One of the main business-related issues in Labour’s manifesto for the general election, released Monday, is a pledge to double paternity leave to four paid weeks a year.
Releasing the manifesto at the Queen Elizabeth Hospital in Birmingham this morning, Gordon Brown dismissed the Conservative Party’s claims of offering genuine change. “The future will be progressive or conservative,” he said, “but it will not be both.”
The manifesto also pledges to create a UK Finance for Growth fund to provide £4bn worth of capital for growing businesses across all investing in the growth sectors.
The 1p rise in National Insurance employers’ contributions – a much maligned policy which is the subject of a joint petition from a multitude of trade organisations – was reasserted but the income tax bands would not be changed over the next five years except for the new 50 per cent rate on earnings over £150,000.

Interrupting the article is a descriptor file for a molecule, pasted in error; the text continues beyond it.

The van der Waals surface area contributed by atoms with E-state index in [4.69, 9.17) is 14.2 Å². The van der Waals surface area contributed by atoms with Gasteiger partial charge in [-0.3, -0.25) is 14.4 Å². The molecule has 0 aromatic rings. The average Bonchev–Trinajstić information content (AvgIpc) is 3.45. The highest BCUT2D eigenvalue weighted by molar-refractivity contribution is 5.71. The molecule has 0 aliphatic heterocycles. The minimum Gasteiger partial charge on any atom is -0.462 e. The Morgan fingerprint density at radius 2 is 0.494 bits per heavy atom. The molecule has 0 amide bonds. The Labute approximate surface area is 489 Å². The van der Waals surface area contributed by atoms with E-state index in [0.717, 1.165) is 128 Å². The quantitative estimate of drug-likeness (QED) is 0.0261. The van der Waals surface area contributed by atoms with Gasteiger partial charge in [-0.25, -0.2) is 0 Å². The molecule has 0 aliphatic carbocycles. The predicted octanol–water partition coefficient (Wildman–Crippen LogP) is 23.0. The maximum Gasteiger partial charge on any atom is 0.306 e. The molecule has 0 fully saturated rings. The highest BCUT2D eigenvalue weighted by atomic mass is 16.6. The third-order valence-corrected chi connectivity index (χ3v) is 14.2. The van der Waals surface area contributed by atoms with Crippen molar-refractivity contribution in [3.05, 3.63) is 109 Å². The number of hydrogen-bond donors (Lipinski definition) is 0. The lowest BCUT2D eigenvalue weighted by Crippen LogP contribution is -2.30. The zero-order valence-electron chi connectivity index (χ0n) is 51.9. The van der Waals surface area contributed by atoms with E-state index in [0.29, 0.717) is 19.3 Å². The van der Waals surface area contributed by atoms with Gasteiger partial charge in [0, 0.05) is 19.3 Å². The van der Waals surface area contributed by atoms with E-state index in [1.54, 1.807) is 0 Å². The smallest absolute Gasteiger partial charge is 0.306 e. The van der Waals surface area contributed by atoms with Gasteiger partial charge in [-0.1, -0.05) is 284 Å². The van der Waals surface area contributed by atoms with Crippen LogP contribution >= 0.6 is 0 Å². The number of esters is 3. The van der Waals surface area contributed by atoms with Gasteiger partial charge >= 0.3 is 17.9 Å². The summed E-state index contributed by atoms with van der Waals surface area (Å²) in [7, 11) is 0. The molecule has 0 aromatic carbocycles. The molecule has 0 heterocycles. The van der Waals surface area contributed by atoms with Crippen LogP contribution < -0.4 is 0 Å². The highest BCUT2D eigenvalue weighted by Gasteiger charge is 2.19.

EEF, the manufacturers’ organisation, said businesses may suffer through manifestos which attempt to appeal to voters through ‘family-friendly’ promises.
“All of the Parties now seem to be engaged in a race to the top on family-friendly and flexible working policies,” said EEF head of employment policy, David Yeandle. “While many employers recognise the business benefits of such policies, the cost and administrative burden of managing them can be significant. What we really need is a wider debate about how society overall addresses work/life balance issues rather than just leaving it to employers to facilitate and support.”
You can download a pdf copy of the Labour manifesto at the following link > http://www2.labour.org.uk/uploads/TheLabourPartyManifesto-2010.pdf